JEL: C22 C52 C58 G32
    Date: 2016–08–29
  4. By: Oaxaca, Ronald L. (University of Arizona); Choe, Chung (Hanyang University)
    Abstract: This paper analyzes wage decomposition methodology in the context of panel data sample selection embedded in a correlated random effects setting. Identification issues unique to panel data are examined for their implications for wage decompositions. As an empirical example, we apply our methodology to German Socio-Economic Panel (GSOEP) data with which we investigate gender wage differentials in the German Labor Market. Our results highlight the sensitivity of inferences about potential discrimination to how elements of the panel data selection model are assigned to explained and unexplained components.
    Keywords: decomposition, panel data, GSOEP, sample selection
    JEL: J31 J71 C00
    Date: 2016–08
  5. By: Bet Caeyers; Marcel Fafchamps
    Abstract: We formalize a noted [Guryan et al., 2009] but unexplored source of bias in peer effect estimation, arising because people cannot be their own peer. We derive, for linear-in-means models with non-overlapping peer groups, an exact formula of the bias in a test of random peer assignment. We demonstrate that, when estimating endogenous peer effects, the negative exclusion bias dominates the positive reflection bias when the true peer effect is small. We discuss conditions under which exclusion bias is aggravated by adding cluster fixed effects. By imposing restrictions on the error term, we show how to consistently estimate, without the need for instruments, all the structural parameters of an endogenous peer effect model with an arbitrary peer-group or network structure. We show that, under certain conditions, 2SLS do not suffer from exclusion bias. This may explain the counter-intuitive observation that OLS estimates of peer effects are often larger than their 2SLS counterpart.
    JEL: C31
    Date: 2016–08
  6. By: Politis, Dimitris
    Keywords: Physical Sciences and Mathematics
    Date: 2016–09–01
  7. By: Cavaliere, Giuseppe; De Angelis, Luca; Rahbek, Anders; Taylor, A M Robert
    Abstract: We investigate the asymptotic and finite sample properties of a number of methods for estimating the cointegration rank in integrated vector autoregressive systems of unknown autoregressive order driven by heteroskedastic shocks. We allow for both conditional and unconditional heteroskedasticity of a very general form. We establish the conditions required on the penalty functions such that standard information criterion-based methods, such as the Bayesian information criterion [BIC], when employed either sequentially or jointly, can be used to consistently estimate both the cointegration rank and the autoregressive lag order. In doing so we also correct errors which appear in the proofs provided for the consistency of information-based estimators in the homoskedastic case by Aznar and Salvador (2002). We also extend the corpus of available large sample theory for the conventional sequential approach of Johansen (1995) and the associated wild bootstrap implementation thereof of Cavaliere, Rahbek and Taylor (2014) to the case where the lag order is unknown. In particular, we show that these methods remain valid under heteroskedasticity and an unknown lag length provided the lag length is first chosen by a consistent method, again such as the BIC. The relative finite sample properties of the different methods discussed are investigated in a Monte Carlo simulation study. The two best performing methods in this study are a wild bootstrap implementation of the Johansen (1995) procedure implemented with BIC selection of the lag length and joint IC approach (cf. Phillips, 1996) which uses the BIC to jointly select the lag order and the cointegration rank.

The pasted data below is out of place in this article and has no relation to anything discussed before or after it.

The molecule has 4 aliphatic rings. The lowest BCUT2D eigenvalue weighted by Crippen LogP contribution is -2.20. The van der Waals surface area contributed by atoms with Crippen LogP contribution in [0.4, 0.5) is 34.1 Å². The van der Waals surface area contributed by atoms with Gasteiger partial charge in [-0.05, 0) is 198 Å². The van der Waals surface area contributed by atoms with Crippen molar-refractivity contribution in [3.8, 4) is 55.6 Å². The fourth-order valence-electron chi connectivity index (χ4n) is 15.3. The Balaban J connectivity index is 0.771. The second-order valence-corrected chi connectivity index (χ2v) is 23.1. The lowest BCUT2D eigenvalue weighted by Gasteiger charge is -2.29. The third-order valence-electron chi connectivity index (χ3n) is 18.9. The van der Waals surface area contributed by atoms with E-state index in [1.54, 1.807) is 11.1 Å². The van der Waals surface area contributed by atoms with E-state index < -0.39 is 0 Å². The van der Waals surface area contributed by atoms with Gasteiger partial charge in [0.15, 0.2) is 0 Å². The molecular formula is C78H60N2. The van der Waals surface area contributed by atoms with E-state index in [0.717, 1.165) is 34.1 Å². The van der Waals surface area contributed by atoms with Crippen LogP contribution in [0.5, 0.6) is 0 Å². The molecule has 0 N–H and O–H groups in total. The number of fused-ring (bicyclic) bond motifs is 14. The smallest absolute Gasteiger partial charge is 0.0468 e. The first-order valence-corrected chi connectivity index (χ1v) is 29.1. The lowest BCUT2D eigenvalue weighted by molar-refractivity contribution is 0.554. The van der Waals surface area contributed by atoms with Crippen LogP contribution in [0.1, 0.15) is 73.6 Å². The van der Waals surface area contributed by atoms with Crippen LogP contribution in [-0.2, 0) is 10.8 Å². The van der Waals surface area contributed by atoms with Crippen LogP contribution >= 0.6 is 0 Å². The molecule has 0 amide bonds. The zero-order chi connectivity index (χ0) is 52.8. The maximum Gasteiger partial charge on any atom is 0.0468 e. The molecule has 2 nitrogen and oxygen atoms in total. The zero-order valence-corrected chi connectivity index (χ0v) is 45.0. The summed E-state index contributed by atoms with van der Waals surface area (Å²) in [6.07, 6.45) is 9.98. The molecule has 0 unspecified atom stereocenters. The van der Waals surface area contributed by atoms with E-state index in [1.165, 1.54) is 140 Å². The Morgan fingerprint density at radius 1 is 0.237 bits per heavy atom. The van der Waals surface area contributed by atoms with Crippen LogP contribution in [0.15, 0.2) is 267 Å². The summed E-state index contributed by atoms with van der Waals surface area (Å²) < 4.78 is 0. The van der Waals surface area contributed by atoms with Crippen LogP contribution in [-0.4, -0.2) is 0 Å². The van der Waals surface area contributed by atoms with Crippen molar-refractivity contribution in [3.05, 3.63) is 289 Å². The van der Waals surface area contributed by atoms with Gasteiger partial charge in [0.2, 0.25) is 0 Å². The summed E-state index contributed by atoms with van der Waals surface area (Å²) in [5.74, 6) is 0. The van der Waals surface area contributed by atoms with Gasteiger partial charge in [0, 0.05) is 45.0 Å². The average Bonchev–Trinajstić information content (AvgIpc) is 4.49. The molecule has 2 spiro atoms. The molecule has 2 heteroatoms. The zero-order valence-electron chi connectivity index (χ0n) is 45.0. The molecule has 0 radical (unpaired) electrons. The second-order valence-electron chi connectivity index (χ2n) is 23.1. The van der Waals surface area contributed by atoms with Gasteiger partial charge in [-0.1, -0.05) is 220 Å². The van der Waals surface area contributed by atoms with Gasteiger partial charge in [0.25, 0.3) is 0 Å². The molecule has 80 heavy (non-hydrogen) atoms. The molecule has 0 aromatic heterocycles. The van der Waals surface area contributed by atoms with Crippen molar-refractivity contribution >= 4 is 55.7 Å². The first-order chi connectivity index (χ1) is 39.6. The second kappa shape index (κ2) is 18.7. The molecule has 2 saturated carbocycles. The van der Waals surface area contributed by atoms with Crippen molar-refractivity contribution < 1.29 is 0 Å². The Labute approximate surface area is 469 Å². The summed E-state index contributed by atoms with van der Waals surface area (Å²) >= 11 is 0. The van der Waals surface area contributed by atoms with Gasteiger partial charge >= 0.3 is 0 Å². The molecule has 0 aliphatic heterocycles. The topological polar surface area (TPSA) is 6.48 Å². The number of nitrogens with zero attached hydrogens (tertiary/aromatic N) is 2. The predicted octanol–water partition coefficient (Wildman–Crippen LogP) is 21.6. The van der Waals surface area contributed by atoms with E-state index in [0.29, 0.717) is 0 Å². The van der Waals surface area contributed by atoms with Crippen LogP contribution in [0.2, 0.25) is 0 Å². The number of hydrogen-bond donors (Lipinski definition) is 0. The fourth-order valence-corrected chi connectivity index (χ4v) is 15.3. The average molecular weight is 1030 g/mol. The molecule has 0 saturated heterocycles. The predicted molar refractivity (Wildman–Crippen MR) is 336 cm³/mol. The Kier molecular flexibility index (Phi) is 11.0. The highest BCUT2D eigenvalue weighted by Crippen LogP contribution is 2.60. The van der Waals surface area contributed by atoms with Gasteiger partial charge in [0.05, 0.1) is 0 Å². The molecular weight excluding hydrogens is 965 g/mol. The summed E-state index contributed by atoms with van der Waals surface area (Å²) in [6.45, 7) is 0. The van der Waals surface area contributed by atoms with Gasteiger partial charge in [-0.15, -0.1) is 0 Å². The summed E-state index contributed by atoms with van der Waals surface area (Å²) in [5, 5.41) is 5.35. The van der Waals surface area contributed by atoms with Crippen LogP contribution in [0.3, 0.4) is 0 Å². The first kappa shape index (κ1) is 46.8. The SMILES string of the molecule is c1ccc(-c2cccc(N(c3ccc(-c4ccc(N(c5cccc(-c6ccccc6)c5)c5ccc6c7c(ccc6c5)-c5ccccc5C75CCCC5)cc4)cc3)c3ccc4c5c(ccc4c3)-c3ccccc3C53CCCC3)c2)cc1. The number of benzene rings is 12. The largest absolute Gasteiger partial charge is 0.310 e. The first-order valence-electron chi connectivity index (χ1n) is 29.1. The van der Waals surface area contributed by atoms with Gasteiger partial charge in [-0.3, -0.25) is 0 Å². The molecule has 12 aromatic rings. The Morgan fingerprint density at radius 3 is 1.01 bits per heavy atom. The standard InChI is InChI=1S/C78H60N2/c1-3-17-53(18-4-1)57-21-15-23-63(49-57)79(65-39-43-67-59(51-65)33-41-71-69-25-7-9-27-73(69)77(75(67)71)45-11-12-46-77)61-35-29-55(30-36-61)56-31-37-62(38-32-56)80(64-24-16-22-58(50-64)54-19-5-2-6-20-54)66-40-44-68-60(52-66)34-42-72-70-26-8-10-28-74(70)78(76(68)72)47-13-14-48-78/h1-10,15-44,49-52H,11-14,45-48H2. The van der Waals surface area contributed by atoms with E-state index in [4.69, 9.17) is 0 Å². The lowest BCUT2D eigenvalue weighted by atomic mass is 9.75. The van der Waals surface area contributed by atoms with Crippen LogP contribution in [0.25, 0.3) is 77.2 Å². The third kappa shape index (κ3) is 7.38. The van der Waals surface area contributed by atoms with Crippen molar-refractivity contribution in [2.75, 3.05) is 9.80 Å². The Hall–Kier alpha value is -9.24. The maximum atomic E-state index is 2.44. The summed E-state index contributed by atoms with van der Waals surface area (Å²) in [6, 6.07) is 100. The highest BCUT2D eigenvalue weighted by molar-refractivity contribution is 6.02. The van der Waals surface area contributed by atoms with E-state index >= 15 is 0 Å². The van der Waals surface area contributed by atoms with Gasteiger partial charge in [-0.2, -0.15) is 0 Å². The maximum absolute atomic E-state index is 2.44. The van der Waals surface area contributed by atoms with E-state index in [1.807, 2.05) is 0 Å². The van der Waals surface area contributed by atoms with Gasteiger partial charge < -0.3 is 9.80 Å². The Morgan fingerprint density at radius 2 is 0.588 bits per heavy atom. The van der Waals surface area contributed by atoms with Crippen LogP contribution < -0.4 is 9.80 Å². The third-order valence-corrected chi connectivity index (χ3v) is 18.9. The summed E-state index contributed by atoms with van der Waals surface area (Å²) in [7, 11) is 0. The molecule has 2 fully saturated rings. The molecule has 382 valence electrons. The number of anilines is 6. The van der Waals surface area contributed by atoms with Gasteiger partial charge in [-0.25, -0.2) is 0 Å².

Keywords: Cointegration rank; Information criteria; Wild bootstrap; Trace statistic; Lag length; Heteroskedasticity
    Date: 2016–08

This nep-ecm issue is ©2016 by Sune Karlsson. It is provided as is without any express or implied warranty. It may be freely redistributed in whole or in part for any purpose. If distributed in part, please include this notice.
General information on the NEP project can be found at For comments please write to the director of NEP, Marco Novarese at <>. Put “NEP” in the subject, otherwise your mail may be rejected.
NEP’s infrastructure is sponsored by the School of Economics and Finance of Massey University in New Zealand.